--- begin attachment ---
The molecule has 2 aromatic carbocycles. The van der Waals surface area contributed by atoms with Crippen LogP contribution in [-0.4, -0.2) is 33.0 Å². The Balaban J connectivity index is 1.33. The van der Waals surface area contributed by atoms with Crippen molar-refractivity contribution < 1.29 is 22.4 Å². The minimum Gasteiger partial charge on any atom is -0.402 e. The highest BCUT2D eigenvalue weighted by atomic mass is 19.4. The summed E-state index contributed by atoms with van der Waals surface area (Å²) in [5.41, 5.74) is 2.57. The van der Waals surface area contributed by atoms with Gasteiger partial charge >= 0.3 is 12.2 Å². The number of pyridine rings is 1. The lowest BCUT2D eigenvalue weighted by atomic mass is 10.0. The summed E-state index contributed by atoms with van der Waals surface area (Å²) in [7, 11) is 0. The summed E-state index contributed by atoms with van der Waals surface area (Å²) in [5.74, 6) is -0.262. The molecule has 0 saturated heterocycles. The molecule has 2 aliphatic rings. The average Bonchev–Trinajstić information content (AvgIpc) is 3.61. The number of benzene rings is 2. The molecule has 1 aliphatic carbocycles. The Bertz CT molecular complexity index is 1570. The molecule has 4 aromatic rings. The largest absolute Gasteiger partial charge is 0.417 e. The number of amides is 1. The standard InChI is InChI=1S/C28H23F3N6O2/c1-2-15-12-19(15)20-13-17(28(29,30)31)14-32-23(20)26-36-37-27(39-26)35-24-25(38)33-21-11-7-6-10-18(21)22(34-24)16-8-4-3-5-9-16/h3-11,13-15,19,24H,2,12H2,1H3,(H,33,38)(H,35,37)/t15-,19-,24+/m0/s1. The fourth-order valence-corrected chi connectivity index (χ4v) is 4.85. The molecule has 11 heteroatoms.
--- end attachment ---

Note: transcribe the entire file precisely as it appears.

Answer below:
The molecule has 2 aromatic carbocycles. The van der Waals surface area contributed by atoms with Crippen LogP contribution in [-0.4, -0.2) is 33.0 Å². The Balaban J connectivity index is 1.33. The van der Waals surface area contributed by atoms with Crippen molar-refractivity contribution < 1.29 is 22.4 Å². The minimum Gasteiger partial charge on any atom is -0.402 e. The highest BCUT2D eigenvalue weighted by atomic mass is 19.4. The summed E-state index contributed by atoms with van der Waals surface area (Å²) in [5.41, 5.74) is 2.57. The van der Waals surface area contributed by atoms with Gasteiger partial charge >= 0.3 is 12.2 Å². The number of pyridine rings is 1. The lowest BCUT2D eigenvalue weighted by atomic mass is 10.0. The summed E-state index contributed by atoms with van der Waals surface area (Å²) in [7, 11) is 0. The summed E-state index contributed by atoms with van der Waals surface area (Å²) in [5.74, 6) is -0.262. The molecule has 0 saturated heterocycles. The molecule has 2 aliphatic rings. The average Bonchev–Trinajstić information content (AvgIpc) is 3.61. The number of benzene rings is 2. The molecule has 1 aliphatic carbocycles. The Bertz CT molecular complexity index is 1570. The molecule has 4 aromatic rings. The largest absolute Gasteiger partial charge is 0.417 e. The number of amides is 1. The standard InChI is InChI=1S/C28H23F3N6O2/c1-2-15-12-19(15)20-13-17(28(29,30)31)14-32-23(20)26-36-37-27(39-26)35-24-25(38)33-21-11-7-6-10-18(21)22(34-24)16-8-4-3-5-9-16/h3-11,13-15,19,24H,2,12H2,1H3,(H,33,38)(H,35,37)/t15-,19-,24+/m0/s1. The fourth-order valence-corrected chi connectivity index (χ4v) is 4.85. The molecule has 11 heteroatoms.